Jay Smooth’s ‘dental hygeine model’ of moral judgement has two implications for being a spirited player and how we talk about spirit, in my opinion. Firstly, approaching spirit as a behaviour, rather than a personality trait, means we can recognise that it is something we must continuously do and put effort into. Just because I won a spirit award this weekend, that does not mean that I will be spirited next weekend. The fact that I will consciously monitor and regulate my behaviour on and off pitch next weekend is what will help me be a spirited player next weekend. I’m not saying that takes no effort – I’m saying that we need to remember to put that effort in every game, and not take for granted our ‘spirited nature’. This weekend, I saw Beth, probably our feistiest player, regulate her reflexive response to an aggressively called ‘foul’, and instead of snapping back with ‘contested’, give her mark the disc back and calmly say ‘yup’ – I definitely don’t find that situation easy, and that’s why I am so proud of how she responded to that call made in the heat of the moment (hey, Beth, how’s it going). Beth put the effort in and behaved in a spirited manner, and I feel that this behaviour was repeated across the tournament this weekend by our entire club.
The second implication is that it means we can have a new, less emotionally charged way of discussing spirit, by moving our conceptualisation of it away from essentialism. When we critique another team, we can tell them that their behaviour was unspirited in a game – and accept that there may be situational factors influencing it – without calling them terrible people. As a general culture, the West absolutely loves essentialism – the idea that you behave the way you do because of who you are – but personally (and scientifically, as there’s plenty of evidence to back me up) I don’t buy it. Good people do bad things, often accidentally, and if we can’t explain to those good people that they’ve done a bad thing without calling them terrible people, how are they going to learn and not do that bad thing again? The reason we’re so defensive about being called badly spirited is because we want so badly to be spirited. Being told we’ve behaved badly in the current essentialist conception means not that we messed up one time, but that we are horrible people who will always mess up. And then we tell the people who give us this very hurtful, personal criticism to… go somewhere else, shall we say… and ignore their feedback. This means we’re less likely to learn how to behave more spiritedly in future.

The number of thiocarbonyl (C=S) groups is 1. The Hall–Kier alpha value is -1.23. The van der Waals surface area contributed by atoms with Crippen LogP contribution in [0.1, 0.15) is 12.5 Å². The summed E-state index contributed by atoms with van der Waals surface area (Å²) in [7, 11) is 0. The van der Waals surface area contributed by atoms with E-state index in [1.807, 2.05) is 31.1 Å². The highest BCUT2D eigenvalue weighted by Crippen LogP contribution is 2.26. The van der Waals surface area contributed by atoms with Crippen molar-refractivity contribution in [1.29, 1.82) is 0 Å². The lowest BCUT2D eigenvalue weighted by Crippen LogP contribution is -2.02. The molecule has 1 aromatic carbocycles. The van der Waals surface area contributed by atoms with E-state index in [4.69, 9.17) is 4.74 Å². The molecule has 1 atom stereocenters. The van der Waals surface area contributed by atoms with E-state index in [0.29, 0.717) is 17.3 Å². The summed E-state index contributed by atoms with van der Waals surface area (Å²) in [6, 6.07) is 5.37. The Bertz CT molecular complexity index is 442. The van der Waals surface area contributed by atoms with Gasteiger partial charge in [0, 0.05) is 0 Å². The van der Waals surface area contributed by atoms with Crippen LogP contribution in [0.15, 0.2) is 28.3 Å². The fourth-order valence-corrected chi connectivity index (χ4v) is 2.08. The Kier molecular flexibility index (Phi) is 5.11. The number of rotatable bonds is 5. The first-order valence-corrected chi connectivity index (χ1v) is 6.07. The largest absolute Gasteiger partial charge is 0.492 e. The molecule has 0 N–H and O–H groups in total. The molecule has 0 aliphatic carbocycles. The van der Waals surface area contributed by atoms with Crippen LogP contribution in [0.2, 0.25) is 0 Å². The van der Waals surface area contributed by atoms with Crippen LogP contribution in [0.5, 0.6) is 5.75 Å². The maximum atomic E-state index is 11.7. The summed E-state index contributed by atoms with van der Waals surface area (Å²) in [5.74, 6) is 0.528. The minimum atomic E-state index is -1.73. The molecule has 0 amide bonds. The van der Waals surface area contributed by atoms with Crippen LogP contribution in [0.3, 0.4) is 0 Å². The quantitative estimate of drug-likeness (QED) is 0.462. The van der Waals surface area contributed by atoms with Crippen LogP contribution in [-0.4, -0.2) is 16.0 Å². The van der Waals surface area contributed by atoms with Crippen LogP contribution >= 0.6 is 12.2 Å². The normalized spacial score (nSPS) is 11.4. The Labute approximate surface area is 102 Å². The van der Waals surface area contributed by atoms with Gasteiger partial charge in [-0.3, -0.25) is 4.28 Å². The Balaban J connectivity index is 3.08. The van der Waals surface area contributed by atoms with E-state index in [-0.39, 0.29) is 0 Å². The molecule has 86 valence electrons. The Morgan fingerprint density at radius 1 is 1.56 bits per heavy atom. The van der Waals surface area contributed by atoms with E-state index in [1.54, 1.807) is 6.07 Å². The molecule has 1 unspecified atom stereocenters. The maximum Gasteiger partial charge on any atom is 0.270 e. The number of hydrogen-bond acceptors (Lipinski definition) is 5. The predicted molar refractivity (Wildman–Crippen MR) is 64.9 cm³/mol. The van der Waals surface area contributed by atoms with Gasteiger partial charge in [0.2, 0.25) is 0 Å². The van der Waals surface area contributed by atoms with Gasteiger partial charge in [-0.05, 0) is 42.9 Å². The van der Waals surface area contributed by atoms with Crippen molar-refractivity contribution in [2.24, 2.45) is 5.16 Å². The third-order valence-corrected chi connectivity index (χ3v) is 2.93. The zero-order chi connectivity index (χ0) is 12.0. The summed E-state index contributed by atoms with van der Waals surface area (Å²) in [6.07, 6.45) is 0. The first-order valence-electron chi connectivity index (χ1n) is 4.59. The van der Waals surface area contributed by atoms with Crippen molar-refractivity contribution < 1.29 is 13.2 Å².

In contrast, if we talk about spirit as a behaviour, which we can and will sometimes get wrong, we can improve our spirit (by improving our behaviour) when others let us know that we’ve behaved badly (but aren’t bad people). Feedback about spirit becomes meaningful and useful, and helps us to regulate and monitor our behaviour – that thing that we need to do to behave spiritedly.
For Squaws, ‘spirited’ is not something that we are. It is a perpetual goal, which we must constantly strive for. This weekend, I think we worked really hard, and we got it right. Great work, team – I am so proud of all of you.